Disputed Monument of Serbian Ruler 'Decorated' in Bulgaria's SofiaDiplomacy | November 25, 2011, Friday| 401 views
The monument of Serbian ruler Mihailo Obrenovic in Sofia's Southern Park has been painted by unknown persons in the colors of the Bulgarian national flag. Photo by artwarbg
Тhe controversial monument of Serbian Knyaz (Prince) Mihailo Obrenovic in the Bulgarian capital Sofia has been "decorated" by unknown persons with the colors of the Bulgarian national flag.
The monument of one of the most cherished rulers of modern Serbia Mihailo Obrenovic (1823-1868; ruled 1839-1842 and 1860-1868) is located in the Southern Park in Bulgaria's capital Sofia.
It was erected a couple of years ago as a gesture of reciprocity on part of the Sofia Municipality after Belgrade agreed to erect statues of 19th century Bulgarian revolutionary heroes Vasil Levski (1837-1873) and Georgi Rakovski (1821-1867).
It still unclear who has painted over the monument of the Serbian ruler but the "decoration" appears to be an act of protest against the erection of the monument. The actions of the Bulgarian authorities to investigate the case have not been made announced yet.
The monument of Serbian Knyaz Mihailo Obrenovic has been erected regardless of the massive opposition of Bulgarian academia who pointed out that Obrenovic's foreign policy designed to turn Serbia into a "Piedmont of the Balkans" was directed against the Bulgarians by trying to take hold of Bulgarian populated lands in the so called Western Outlands and especially in Macedonia even before Bulgaria's National Liberation from the Ottoman Turkish Empire in 1878.
A 2007 article published in the Bulgarian daily Sega by renowned Bulgarian historian Ivan Ilchev, who has just been reelected as President of Sofia University "St. Kliment Ohridski", provides interesting insights into the question about the monument of Serbian Knyaz Mihailo Obrenovic in Sofia even before the monument itself was erected.
In his article entitled "Why Should We Perpetuate the Architect of Greater Serbia Policies?", Ilchev argued that Obrenovic is a very unsuitable choice for a Serbian political figure of whom Sofia could build a monument because of his policies that hurt the interests of Bulgaria.
The historian stresses that Knyaz Obrenovic is a Serbian head of state, while Bulgaria's Vasil Levski and Georgi Rakovski have been involved in Serbia's wars against the Ottoman Empire, i.e. that the reciprocity of the monuments in Sofia and Belgrade is flawed.
Ilchev points out that even though it was under the rule of Mihailo Obrenovic that Serbia formed two Bulgarian legions as part of its army headed by Georgi Rakovski in 1862 and 1867, Obrenovic would use the legions purely in Serbia's interest, and would meanwhile negotiate with Greece the partition of Bulgarian-populated regions in Macedonia.
Ilchev argued that other Serbian historical figures would be a lot more suitable to have their monuments in Sofia because they would help unite rather than divide Bulgaria and Serbia. These include Serbian reformer and revolutionary Vuk Karadzic (1787 – 1864) who published Bulgarian folklore songs from Macedonia without hiding their Bulgarian origin, or Serbian educator and author Dositej Obradovic (1742-1811), or Bulgarian revolutionary leader Haydut Velko Petrov (1780-1813) who was active in Serbia's liberation from Ottoman Turkey.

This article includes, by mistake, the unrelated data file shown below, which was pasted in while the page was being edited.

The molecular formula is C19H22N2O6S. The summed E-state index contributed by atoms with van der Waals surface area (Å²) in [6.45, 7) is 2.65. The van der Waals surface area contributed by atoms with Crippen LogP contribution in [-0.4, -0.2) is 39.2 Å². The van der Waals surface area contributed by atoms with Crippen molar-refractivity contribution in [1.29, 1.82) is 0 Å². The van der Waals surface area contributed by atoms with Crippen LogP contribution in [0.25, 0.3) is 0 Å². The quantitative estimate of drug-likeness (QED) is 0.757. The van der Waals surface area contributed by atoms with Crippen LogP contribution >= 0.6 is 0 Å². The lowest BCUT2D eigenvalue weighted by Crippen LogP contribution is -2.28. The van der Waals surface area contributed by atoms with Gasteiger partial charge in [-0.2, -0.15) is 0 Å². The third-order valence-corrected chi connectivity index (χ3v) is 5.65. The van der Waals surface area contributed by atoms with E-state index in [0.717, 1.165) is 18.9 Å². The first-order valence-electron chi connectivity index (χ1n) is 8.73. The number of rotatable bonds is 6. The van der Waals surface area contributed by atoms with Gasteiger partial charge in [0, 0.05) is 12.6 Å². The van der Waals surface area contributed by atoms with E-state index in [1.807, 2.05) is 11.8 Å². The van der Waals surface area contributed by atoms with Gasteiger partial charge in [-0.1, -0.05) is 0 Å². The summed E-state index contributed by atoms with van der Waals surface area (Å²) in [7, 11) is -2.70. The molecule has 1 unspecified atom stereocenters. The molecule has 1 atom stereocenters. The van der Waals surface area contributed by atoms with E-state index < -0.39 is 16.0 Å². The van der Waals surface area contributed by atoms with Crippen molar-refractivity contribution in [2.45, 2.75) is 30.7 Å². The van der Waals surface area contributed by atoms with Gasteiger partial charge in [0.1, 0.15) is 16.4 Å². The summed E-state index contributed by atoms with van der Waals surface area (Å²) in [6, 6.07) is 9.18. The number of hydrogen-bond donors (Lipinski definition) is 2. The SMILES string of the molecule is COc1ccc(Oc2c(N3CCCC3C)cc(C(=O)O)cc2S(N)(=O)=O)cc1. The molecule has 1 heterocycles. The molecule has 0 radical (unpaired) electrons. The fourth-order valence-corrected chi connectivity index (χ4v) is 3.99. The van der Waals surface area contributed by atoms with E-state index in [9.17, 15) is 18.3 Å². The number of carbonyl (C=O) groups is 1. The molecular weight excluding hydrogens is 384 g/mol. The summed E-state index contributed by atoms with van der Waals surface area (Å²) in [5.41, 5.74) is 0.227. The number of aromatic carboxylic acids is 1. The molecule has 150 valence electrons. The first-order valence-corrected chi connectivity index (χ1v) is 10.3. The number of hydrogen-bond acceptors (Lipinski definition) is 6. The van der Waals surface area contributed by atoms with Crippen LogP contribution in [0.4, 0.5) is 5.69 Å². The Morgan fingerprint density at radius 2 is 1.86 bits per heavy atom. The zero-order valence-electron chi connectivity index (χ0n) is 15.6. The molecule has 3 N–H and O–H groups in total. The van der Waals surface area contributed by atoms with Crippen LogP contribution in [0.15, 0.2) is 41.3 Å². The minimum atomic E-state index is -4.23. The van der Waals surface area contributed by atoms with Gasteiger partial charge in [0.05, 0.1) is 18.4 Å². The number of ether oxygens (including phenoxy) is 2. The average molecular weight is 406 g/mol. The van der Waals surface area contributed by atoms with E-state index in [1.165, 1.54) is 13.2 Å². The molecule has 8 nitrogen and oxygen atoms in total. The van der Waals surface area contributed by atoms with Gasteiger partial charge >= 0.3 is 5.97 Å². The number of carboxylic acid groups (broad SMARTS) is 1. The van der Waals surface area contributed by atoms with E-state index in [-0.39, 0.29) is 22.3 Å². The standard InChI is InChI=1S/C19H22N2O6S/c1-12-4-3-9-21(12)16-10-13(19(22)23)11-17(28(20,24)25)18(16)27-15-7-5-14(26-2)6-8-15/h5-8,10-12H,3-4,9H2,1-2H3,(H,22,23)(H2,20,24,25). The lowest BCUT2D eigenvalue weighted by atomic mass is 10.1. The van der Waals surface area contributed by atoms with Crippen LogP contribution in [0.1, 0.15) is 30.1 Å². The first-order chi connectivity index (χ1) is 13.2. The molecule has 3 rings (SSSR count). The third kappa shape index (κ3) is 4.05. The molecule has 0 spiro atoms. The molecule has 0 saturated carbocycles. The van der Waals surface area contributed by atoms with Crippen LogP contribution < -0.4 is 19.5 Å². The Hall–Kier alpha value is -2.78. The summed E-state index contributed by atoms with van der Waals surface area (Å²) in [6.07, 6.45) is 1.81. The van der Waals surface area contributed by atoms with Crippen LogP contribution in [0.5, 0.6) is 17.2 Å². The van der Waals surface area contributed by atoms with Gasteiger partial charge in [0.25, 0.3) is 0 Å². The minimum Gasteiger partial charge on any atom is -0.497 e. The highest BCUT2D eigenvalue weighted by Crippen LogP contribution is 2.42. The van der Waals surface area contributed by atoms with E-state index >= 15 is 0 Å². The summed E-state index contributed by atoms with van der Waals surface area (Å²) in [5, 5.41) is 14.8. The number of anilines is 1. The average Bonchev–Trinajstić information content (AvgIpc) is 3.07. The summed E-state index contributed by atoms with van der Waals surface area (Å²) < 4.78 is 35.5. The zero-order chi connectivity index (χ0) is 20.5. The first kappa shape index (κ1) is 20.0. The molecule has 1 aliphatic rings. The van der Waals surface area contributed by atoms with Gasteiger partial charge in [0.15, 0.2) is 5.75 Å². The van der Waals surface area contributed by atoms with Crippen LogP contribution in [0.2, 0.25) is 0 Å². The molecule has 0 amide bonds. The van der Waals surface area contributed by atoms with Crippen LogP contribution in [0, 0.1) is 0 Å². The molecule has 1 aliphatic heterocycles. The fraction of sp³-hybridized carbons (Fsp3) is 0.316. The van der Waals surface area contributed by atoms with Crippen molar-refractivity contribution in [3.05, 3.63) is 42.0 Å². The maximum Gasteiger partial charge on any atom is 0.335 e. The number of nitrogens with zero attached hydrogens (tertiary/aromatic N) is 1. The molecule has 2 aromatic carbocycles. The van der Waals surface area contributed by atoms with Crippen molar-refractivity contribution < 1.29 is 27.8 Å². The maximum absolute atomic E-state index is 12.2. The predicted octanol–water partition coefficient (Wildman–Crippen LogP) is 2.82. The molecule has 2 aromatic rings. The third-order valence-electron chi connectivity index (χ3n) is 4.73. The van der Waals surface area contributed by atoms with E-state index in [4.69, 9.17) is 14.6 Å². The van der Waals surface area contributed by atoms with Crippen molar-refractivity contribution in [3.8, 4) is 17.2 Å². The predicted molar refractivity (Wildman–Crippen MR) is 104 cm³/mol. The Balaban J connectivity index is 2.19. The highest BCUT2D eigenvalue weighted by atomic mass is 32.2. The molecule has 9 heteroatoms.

In his 2007 article, Ilchev even quotes an article by Bulgarian 19th century revolutionary hero Georgi Rakovski about Mihailo Obradovic's attitudes and policies towards the Bulgarians. Here is the quote:
"We have thought many times of describing the political relations of the Serbian state with Bulgaria in present times (1860s – editor's note). But reasons of utmost importance have led us to abstain from this intention until now. The first of these reasons has been that the description of the very truth and the dishonest approach of the politicians of that [Serbian] state towards the Bulgarians would have inevitably caused a great dissatisfaction and cold with the latter in their capacity of being wrong and subject to the expansionist appetites of the former...
The [Serbian] intelligentsia has led the inexperienced government [of Serbia] to turn its attention regarding the expansion of its borders not towards the right and natural cause towards Bosnia and Herzegovina where the truly Serbian element lives but towards Vidin and Sofia, the heart of Bulgaria!
The recently acquired several regions between the rivers of Bulgarian Morava and Timok some of which still speak pure Bulgarian language, and some – Bulgarian mixed with Serbian, are clearly proving our point, and this is direct evidence of the dishonest course of action of the Serbian politicians towards us. Our Serbian brothers view and think of Vidin as an inevitable possession of theirs in the future..."
From "The Serbian policy towards the Bulgarians or the Desired Hidden Pan-Serbianism in Turkish Europe", written by Georgi Rakovski in 1863-1864 during the rule of Serbian Knyaz Mihailo Obrenovic
Tags: Greater Serbia, Georgi Rakovski, Vasil Levski, Belgrade, sofia, Southern Park, Mihailo Obrenovic, monument, Serbia, Ivan Ilchev, Dositej Obradovic, Haydut Velko Petrov, Vuk Karadzic, macedonia, Western Outlands, Ottoman Empire, Ottoman Turkey, Ottoman Turkish Empire, Vidin, First Bulgarian Legion, Second Bulgarian Legion
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